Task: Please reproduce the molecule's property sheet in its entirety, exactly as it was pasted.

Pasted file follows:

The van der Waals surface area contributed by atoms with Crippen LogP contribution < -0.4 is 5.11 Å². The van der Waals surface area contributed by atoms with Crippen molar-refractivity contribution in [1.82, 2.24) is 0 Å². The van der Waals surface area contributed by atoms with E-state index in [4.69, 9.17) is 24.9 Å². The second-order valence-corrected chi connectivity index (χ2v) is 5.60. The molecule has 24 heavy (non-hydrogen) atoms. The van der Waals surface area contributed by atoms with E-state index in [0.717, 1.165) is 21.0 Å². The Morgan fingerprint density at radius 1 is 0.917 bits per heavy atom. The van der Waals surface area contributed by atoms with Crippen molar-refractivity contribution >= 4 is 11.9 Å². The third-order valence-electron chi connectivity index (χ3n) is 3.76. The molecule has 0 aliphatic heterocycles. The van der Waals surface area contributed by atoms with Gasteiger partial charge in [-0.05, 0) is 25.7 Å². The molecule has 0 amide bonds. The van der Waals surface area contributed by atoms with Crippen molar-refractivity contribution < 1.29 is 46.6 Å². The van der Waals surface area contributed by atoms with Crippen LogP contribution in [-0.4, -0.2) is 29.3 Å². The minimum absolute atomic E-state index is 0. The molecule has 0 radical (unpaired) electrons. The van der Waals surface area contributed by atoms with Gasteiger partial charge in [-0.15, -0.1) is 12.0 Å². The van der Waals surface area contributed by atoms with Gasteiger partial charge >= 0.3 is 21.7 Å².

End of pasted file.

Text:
The van der Waals surface area contributed by atoms with Crippen LogP contribution < -0.4 is 5.11 Å². The van der Waals surface area contributed by atoms with Crippen molar-refractivity contribution in [1.82, 2.24) is 0 Å². The van der Waals surface area contributed by atoms with E-state index in [4.69, 9.17) is 24.9 Å². The second-order valence-corrected chi connectivity index (χ2v) is 5.60. The molecule has 24 heavy (non-hydrogen) atoms. The van der Waals surface area contributed by atoms with E-state index in [0.717, 1.165) is 21.0 Å². The Morgan fingerprint density at radius 1 is 0.917 bits per heavy atom. The van der Waals surface area contributed by atoms with Crippen molar-refractivity contribution >= 4 is 11.9 Å². The third-order valence-electron chi connectivity index (χ3n) is 3.76. The molecule has 0 aliphatic heterocycles. The van der Waals surface area contributed by atoms with Gasteiger partial charge in [-0.05, 0) is 25.7 Å². The molecule has 0 amide bonds. The van der Waals surface area contributed by atoms with Crippen molar-refractivity contribution < 1.29 is 46.6 Å². The van der Waals surface area contributed by atoms with Crippen LogP contribution in [-0.4, -0.2) is 29.3 Å². The minimum absolute atomic E-state index is 0. The molecule has 0 radical (unpaired) electrons. The van der Waals surface area contributed by atoms with Gasteiger partial charge in [-0.15, -0.1) is 12.0 Å². The van der Waals surface area contributed by atoms with Gasteiger partial charge >= 0.3 is 21.7 Å².